Congress manifesto 2019 has certain clear positions on National Security

Updated: April 3, 2019 8:27:13 PM

Review of deployment of armed forces in counter-infiltration role on Line of Control and in counter terrorist operations in the hinterland is not fresh approach, as it is undertaken regularly, under the Unified Command and by commanders on the spot.

Congress manifesto 2019, National Security, INC manifesto of 2019, lok sabha elections 2019, NSA, AFSPA,NSAB, Jammu and KashmirThe INC manifesto has also delved into some Ex-Servicemen (ESM) issues, without addressing the increased distance between the civil and the military.  (Twitter/@RahulGandhi)

By Lt Gen Rakesh Sharma (retd)

There is a shift, a momentous one in electoral politics in India. National Security issues that remained of lip-service in 2009 and 2014 in the electoral arena are at fore-front in 2019. This transition of conversing at policy positions and projecting broad statement of a five-year National Security agenda is evident in the Indian National Congress (INC) Manifesto – with a crisp assurance that ‘Congress will Deliver’. That would settle the belief that though manifestoes are insincere statements. The intelligent electorate would henceforth seek fructification of promises!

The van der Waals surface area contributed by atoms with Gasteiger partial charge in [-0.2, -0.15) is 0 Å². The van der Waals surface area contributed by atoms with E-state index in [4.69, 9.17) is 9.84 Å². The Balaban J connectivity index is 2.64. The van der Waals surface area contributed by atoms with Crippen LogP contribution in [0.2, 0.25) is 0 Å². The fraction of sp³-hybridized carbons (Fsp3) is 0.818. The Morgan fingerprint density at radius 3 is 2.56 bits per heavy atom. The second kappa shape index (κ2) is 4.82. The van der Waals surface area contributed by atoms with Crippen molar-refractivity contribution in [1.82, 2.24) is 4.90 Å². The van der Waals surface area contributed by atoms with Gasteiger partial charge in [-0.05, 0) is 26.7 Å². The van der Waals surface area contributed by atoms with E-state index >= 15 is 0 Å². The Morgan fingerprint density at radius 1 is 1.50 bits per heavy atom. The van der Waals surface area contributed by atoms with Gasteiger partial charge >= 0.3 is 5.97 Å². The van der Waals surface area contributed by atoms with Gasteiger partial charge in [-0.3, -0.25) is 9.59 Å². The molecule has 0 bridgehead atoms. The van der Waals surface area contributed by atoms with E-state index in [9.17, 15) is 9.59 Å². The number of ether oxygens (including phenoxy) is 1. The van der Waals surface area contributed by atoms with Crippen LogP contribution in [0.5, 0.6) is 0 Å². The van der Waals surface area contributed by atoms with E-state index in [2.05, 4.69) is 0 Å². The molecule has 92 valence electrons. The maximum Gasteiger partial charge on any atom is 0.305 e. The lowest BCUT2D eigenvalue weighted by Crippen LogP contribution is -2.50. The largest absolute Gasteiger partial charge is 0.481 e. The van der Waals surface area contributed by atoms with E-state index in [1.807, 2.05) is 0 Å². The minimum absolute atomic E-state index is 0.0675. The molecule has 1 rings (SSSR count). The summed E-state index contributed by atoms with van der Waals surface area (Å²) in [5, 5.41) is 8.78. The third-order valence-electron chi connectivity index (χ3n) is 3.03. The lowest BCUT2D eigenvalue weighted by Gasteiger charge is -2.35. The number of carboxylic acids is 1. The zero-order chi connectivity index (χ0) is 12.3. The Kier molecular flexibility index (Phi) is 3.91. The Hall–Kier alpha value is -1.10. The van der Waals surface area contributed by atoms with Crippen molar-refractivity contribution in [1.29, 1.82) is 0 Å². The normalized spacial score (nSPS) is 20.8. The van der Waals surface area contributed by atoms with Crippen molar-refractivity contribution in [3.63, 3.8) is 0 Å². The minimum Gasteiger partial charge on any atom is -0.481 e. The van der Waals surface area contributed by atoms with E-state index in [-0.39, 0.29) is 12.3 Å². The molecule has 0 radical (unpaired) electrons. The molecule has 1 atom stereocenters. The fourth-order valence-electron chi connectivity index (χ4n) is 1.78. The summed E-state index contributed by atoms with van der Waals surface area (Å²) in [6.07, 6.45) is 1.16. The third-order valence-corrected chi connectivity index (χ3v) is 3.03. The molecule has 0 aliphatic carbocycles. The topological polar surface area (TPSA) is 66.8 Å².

Contextually, unlike the last-page afterthought in 2014, the INC manifesto of 2019 has certain clear positions on National Security. In contemplation of this document, the fear remains of enhancing expectations. The manifesto however, takes some strong and candid positions on National Security issues. As a first there is a mention of a ‘sound defence policy’, accepting an expanded concept of National Security and providing statutory basis to National Security Advisor (NSA) and the National Security Advisory Board (NSAB). Acceptance of the Chief of Defence Staff (CDS) as a principal advisor is also significant. What can be safely gleaned is that after seventy years of experimenting and dithering, finally, there would be a clearly enunciated National Security Strategy and Defence Policy. By itself this is most noteworthy will provide direction to National Security discourse.

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The position taken on Jammu and Kashmir is an admixture of platitudes of yore, and fresh formulations. Review of deployment of armed forces in counter-infiltration role on Line of Control and in counter terrorist operations in the hinterland is not fresh approach, as it is undertaken regularly, under the Unified Command and by commanders on the spot. On increased responsibility to J&K Police, review of Armed Forces Special Powers Act (AFSPA) to balance the requirements of security and protection of human rights, and ‘eschewing muscular militarism’ is treading on thin ice. Indeed, the situation in J&K demands broad based and long term political initiatives. The formulations in the manifesto gives rise to speculation that currently there is an excessive muscular approach that causes excessive hardships to the populace, and grave laxities exist in protecting human rights. These are largely untrue, and such mention will provide ammunition to inimical elements and the human rights organizations, and project the security forces in bad light.